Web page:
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A look inside The Jazz Gallery

Jonathan Finlayson. Photo by Everett McCourt.

Jonathan Finlayson. Photo by Everett McCourt.

This weekend, June 26th and 27th, The Jazz Gallery presents the third of our 2014-2015 Residency Commission projects. While the first two by Chris Morrissey and Becca Stevens featured gorgeous songs that found new musical spaces between jazz and contemporary rock, our next commission by trumpeter Jonathan Finlayson goes in more abstract, but no less exciting direction.

Finlayson is an integral member of several of today’s most acclaimed experimental jazz ensembles, from Steve Coleman’s Five Elements, to Steve Lehman’s octet, to Mary Halvorson’s quintet. For his own commission, Finlayson has assembled a sextet of strong leaders in their own rights—saxophonists Brian Settles and Steve Lehman, pianist Matt Mitchell, bassist Mark Helias, and drummer Craig Weinrib.

We caught up with Jonathan by phone during his residency earlier this spring for a heady conversation about the compositional process, creating spontaneity on the bandstand, and even the experience of elapsing time.

The Jazz Gallery: How did you get started on this project? Did you have a concept that organized everything, or did things develop more gradually?

Jonathan Finlayson: First, I had to figure out what I was going to write for. I had to line up some people and see who could play. So I decided to go with six people in total—three horns and three rhythm players. I personally really enjoy writing for three voices. In my current group, that means distributing the voices between me, the guitar, and the piano. The nice thing about the piano and guitar is that they’re not monophonic instruments, but the texture of blending the trumpet with them is always pretty particular. I don’t get to write for multiple horn voices that often, so I thought I’d give myself that opportunity this time. This size group—trumpet, alto saxophone, tenor saxophone, piano, bass, and drums—preceded any writing.

TJG: All of the members of your group are bandleaders and composers in their own rights, and they all have very identifiable musical personalities. How has this impacted what you have written?

JF: Yeah—I’ve either seen these guys’ groups perform a lot, or have played in them, in the case of Steve Lehman.

Having played with every one of them before, I have an idea of their individually capable of and what direction they lean in aesthetically. So some of my ideas have been about wanting to create a framework for improvisation for one of them. Like, I can hear this guy right here doing this kind improvisation, or I can hear him play this kind of melody at this section, or maybe he’s doing something rhythmically in this area… I mean everyone is really different, but they’re all great improvisers.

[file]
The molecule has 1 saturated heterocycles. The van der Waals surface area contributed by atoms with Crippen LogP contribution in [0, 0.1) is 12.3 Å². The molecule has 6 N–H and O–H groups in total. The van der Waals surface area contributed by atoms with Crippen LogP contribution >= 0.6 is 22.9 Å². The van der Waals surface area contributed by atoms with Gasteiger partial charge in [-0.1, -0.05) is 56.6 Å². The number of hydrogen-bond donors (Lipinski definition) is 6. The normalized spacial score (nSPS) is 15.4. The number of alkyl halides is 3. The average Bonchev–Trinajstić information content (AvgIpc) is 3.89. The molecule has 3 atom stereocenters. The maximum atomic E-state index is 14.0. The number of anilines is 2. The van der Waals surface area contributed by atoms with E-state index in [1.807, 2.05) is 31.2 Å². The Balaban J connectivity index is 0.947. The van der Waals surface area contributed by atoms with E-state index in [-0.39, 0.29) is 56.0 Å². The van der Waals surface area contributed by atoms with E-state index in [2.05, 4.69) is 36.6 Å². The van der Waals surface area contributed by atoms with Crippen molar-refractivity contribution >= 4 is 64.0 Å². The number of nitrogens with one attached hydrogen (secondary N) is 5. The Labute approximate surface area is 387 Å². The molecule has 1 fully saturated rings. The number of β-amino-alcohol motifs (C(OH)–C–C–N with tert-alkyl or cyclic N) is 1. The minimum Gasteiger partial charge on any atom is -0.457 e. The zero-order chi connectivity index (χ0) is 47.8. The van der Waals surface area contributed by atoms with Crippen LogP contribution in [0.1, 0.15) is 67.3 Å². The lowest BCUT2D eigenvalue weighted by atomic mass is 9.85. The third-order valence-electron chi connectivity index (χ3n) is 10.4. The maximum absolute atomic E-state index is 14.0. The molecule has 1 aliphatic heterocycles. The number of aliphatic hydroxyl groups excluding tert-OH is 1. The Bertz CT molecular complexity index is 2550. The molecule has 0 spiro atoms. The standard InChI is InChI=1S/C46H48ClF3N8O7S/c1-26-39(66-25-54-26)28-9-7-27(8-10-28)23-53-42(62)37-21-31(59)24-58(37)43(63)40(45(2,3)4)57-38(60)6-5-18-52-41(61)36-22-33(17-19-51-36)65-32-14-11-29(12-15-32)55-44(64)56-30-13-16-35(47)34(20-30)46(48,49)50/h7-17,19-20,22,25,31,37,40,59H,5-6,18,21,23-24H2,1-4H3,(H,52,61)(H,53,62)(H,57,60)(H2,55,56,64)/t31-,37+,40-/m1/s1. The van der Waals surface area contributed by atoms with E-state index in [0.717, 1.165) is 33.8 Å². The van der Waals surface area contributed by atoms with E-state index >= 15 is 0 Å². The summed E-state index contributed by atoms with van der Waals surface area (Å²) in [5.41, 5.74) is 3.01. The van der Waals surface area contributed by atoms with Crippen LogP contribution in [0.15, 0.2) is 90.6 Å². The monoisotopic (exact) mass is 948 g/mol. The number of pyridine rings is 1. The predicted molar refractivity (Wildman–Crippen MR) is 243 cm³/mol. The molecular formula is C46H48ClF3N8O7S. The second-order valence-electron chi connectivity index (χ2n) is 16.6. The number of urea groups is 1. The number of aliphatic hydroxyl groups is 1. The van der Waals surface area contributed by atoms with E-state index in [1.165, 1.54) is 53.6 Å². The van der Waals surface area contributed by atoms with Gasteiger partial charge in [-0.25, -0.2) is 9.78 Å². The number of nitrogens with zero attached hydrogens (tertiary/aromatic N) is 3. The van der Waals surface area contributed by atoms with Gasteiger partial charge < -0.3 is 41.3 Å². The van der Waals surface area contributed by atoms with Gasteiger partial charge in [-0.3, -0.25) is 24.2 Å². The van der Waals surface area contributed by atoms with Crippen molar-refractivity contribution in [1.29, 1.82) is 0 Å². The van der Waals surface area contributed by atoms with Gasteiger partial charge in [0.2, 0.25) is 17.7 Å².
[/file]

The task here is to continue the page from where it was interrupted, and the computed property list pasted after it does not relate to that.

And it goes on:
I went to see Mark Helias not too long ago. He played “’Round Midnight” with Uri Caine, but he has this extension on the bass, and so he was able to walk down from B-flat to D-flat to C playing that song. It just had this sound! It reverberated through the club, and I was like oh man! I mean he already has this amazing sound on the bass, and then you don’t hear those low notes too frequently on an acoustic bass—you usually have to take it up to the A string or whatever. So that’s one thing I wanted to do—I wanted to access that range of the acoustic bass.

And then I play with Matt, I play with Brian, I play with Craig, and they’re all really great musicians. I don’t have to worry about putting anything too complicated in front of them, or too simple. They make anything sound hip.

TJG: You mentioned earlier that you like writing for three voices. Do you usually take a linear approach and write the lines first and then see what the harmonic implication is? Or do you like working with a harmonic outline and then thread the lines through that?

JF: I’ll start with a melodic figure most of the time. Generally the harmonic implications come later. But just having two notes already creates a harmonic implication, and I can either stick with that, or change it as I go by changing what lies beneath it. In that sense, I like to start kind of plain and then add the harmonies later. I don’t necessarily like to have a preset notion of how a particular tune is going to develop. And sometimes, some of what I end up doing doesn’t fall into a typical classification, harmonically speaking. I try not to limit myself in that way right out of the box. I like to keep it open and give it a name later.